Scientists at the Universities of Manchester and Salford are carrying out biomechanical tests on an artificial big toe found attached to an Egyptian mummy to see if it qualifies as the world’s earliest functional prosthesis.
If the research proves that the artefact, currently housed in the Cairo Museum, helped its owner to walk, the toe will predate what is currently considered to be the earliest known practical prosthesis – an artificial leg from 300BC.
Jacky Finch, who is carrying out the study at Manchester’s KNH Centre for Biomedical Egyptology, is recruiting volunteers whose right big toe has been lost in order to test an exact replica of the artificial toe.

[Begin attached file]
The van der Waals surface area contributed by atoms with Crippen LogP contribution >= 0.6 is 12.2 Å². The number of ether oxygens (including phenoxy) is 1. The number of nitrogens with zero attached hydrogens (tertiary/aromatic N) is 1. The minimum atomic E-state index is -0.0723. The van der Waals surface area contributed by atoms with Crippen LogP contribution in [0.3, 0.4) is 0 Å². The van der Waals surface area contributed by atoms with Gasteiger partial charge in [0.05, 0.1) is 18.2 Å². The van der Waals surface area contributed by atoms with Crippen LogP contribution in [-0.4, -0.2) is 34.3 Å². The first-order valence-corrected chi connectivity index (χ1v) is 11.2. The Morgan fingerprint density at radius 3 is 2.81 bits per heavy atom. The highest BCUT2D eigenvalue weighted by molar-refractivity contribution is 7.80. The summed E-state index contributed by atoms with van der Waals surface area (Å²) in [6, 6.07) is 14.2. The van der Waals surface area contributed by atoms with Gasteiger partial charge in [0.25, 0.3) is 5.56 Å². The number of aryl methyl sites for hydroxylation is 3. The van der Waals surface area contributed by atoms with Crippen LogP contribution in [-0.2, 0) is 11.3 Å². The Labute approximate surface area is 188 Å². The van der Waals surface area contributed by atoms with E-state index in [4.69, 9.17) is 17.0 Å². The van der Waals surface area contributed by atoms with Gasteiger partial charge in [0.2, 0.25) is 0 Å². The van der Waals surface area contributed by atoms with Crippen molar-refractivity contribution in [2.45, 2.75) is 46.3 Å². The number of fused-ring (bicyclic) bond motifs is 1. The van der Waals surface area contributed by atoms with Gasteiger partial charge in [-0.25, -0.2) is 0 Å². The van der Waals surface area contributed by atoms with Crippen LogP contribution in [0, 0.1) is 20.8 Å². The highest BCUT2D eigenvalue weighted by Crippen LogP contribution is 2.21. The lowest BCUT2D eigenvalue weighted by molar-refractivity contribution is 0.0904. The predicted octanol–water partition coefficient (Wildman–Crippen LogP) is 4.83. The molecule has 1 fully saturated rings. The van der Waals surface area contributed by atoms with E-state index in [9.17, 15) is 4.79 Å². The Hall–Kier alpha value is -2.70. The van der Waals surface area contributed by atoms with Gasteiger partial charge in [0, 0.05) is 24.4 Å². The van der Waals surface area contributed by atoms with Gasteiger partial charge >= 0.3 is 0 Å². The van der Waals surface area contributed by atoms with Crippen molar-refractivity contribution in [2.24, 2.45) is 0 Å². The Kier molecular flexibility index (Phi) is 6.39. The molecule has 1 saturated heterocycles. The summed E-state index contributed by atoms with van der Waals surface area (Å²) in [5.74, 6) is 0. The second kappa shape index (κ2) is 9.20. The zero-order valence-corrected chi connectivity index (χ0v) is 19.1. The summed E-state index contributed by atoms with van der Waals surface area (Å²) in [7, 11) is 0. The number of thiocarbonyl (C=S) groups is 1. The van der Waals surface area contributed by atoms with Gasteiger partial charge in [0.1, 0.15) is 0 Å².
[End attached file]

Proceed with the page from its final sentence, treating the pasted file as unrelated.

A model of a second false Egyptian big toe on display in the British Museum will also be tested at the Human Performance Laboratory at nearby University of Salford.
The British Museum artefact – named the Greville Chester Great Toe after the collector who acquired it for the museum in 1881 – is made from cartonnage, a sort of papier maché made using linen, glue and plaster.
It too shows signs of wear, indicating that it may have been worn by its owner in life and not simply attached to the foot during mummification for religious or ritualistic reasons. However, unlike the Cairo specimen, the Greville Chester toe does not bend and so is likely to have been more cosmetic.
‘The Human Performance Laboratory will use technology to test whether the replicas of the artificial toes benefit the wearer and could therefore be deemed functional,’ said Finch.
‘If either one is functional it may be interesting to manufacture it with modern materials and trial it for use on people with missing toes.’